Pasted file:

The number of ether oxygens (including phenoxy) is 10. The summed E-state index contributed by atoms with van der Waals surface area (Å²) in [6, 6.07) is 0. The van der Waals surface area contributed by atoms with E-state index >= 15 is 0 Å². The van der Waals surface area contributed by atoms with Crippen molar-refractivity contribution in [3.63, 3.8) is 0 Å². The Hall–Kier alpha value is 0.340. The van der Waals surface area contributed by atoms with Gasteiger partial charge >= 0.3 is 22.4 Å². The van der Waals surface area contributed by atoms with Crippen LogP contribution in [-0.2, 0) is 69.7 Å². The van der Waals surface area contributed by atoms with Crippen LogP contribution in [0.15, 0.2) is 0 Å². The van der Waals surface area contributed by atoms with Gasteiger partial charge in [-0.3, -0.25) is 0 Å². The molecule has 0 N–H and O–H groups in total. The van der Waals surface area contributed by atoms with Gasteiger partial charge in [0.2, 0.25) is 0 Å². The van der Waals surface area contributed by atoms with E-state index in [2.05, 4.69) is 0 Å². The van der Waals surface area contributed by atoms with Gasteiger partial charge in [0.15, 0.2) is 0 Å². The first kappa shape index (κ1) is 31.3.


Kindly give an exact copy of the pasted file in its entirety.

The number of ether oxygens (including phenoxy) is 10. The summed E-state index contributed by atoms with van der Waals surface area (Å²) in [6, 6.07) is 0. The van der Waals surface area contributed by atoms with E-state index >= 15 is 0 Å². The van der Waals surface area contributed by atoms with Crippen molar-refractivity contribution in [3.63, 3.8) is 0 Å². The Hall–Kier alpha value is 0.340. The van der Waals surface area contributed by atoms with Gasteiger partial charge >= 0.3 is 22.4 Å². The van der Waals surface area contributed by atoms with Crippen LogP contribution in [-0.2, 0) is 69.7 Å². The van der Waals surface area contributed by atoms with Crippen LogP contribution in [0.15, 0.2) is 0 Å². The van der Waals surface area contributed by atoms with Gasteiger partial charge in [-0.3, -0.25) is 0 Å². The molecule has 0 N–H and O–H groups in total. The van der Waals surface area contributed by atoms with Gasteiger partial charge in [0.2, 0.25) is 0 Å². The van der Waals surface area contributed by atoms with E-state index in [2.05, 4.69) is 0 Å². The van der Waals surface area contributed by atoms with Gasteiger partial charge in [0.15, 0.2) is 0 Å². The first kappa shape index (κ1) is 31.3.